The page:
Story and Photo By R. Scott Rappold
For those who have never been, allow me to describe what it’s like to climb a 14,000-foot mountain.
Your heart races and blood thins for lack of oxygen. You gasp for air but can never seem to get a lungful. You know there’s a top to this mountain, but it always seems to be just past the next rise. Dizziness, nausea, a splitting headache; all are side effects of the altitude sickness that strikes many climbers.
A little beer goes a long way up here. When you’ve plopped down amongst the rocks and boulders at the top of the world, pop open a cold craft beer. What better way to celebrate the accomplishment?
Colorado has more peaks above 14,000 feet than any other state. So when you get out and about in Colorado this summer, give one a try. Here are some of the best summits attainable with just a pair of boots, with long views perfect for enjoying with a can of suds or a stiff drink.
Note: Even “easy” 14ers claim lives each summer, so visit 14ers.com for detailed trail information and safety advice.
⎡ Quandary Peak ⎤
It’s one of the most-climbed 14ers, and for good reason. The trailhead is right off a paved highway in tourist haven Summit County, and the route is a simple ridge walk. Enjoy views of the Sawatch Mountains and the Arkansas River valley while sipping on a 471 Small Batch IPA from Breckenridge Brewery.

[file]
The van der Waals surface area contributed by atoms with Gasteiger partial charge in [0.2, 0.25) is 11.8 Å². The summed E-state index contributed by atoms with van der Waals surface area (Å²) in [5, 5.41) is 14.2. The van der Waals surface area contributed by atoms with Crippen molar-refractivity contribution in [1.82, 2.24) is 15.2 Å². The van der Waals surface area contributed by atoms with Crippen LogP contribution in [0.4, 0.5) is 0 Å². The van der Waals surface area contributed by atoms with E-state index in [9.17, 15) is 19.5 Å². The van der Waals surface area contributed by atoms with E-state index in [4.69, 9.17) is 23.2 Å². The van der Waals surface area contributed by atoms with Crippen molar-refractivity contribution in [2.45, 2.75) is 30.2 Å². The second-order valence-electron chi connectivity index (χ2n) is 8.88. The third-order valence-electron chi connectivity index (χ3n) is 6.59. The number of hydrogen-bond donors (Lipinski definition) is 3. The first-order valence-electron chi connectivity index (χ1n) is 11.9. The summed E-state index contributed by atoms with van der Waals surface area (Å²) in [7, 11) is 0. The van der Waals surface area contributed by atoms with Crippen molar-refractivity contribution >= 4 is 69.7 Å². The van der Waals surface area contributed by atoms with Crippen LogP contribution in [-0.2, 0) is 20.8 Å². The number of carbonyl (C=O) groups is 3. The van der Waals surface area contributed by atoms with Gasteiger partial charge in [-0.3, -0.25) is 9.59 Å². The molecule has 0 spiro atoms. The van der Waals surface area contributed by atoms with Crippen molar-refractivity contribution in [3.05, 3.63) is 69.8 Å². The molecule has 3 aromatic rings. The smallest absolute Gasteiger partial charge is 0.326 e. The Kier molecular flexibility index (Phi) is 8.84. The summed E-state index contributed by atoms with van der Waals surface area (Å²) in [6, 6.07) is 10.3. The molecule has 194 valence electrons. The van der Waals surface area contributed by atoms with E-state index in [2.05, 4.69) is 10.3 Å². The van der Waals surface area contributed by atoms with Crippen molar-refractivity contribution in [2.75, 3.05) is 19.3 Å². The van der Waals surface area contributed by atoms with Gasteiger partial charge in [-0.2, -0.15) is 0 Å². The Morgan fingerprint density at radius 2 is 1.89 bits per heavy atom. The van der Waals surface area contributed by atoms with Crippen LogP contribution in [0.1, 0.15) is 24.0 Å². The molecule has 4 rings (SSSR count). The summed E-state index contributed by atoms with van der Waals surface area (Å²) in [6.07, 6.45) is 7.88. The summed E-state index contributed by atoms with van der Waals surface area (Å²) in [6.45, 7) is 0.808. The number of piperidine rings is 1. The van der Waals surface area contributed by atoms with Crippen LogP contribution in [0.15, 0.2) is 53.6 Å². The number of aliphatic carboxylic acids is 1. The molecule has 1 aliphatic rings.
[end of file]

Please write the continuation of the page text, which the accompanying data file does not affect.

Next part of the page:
⎡ LA PLATA PEAK ⎤
Another trail reachable by a paved road, this peak is tougher and steeper than the previous two, but located almost in the geographical heart of Colorado between Aspen and Twin Lakes. You won’t find a better spot to stand in awe of the immensity of the Rockies. Enjoy a Crank Yanker IPA in a tall can from nearby Eddyline Brewery.
⎡ HUMBOLDT PEAK ⎤
The Sangre de Cristo range of southern Colorado is home to some of the most forbidding 14ers, but this slag heap is a mere walkup, with stunning views of the jagged Crestone twin peaks and the immense San Luis Valley beyond. Nearby Westcliffe has no brewery, so stop in Sangre Distilleries for award-winning spiced rum. Just remember, liquor hits you a lot harder at 14,000 feet, so take it easy for Pete’s sake.
⎡ MOUNT EVANS ⎤
If you are not quite in 14er shape, you can drive the stunning Mount Evans Scenic Byway, North America’s highest paved road. The road goes nearly to the top in summer. It’s but a short walk to the summit, where the rugged peaks of the Front Range stand in stark contrast to the smog of Denver in the distance. Hit Tommyknocker Brewery for a Butt Head Bock Lager for this one.
⎡ MOUNT DEMOCRAT ⎤
Most people climb this as the first of a three-in-a-day-hike above Kite Lake, where you can drive to 12,000 feet in a passenger car. But it’s a worthy summit all its own. Pack a red, white and blue tallboy of Dale’s Pale Ale.
R. Scott Rappold is the former outdoor recreation reporter for The Colorado Springs Gazette and a full-time ski and mountain bum who writes when he needs money for skiing or beer.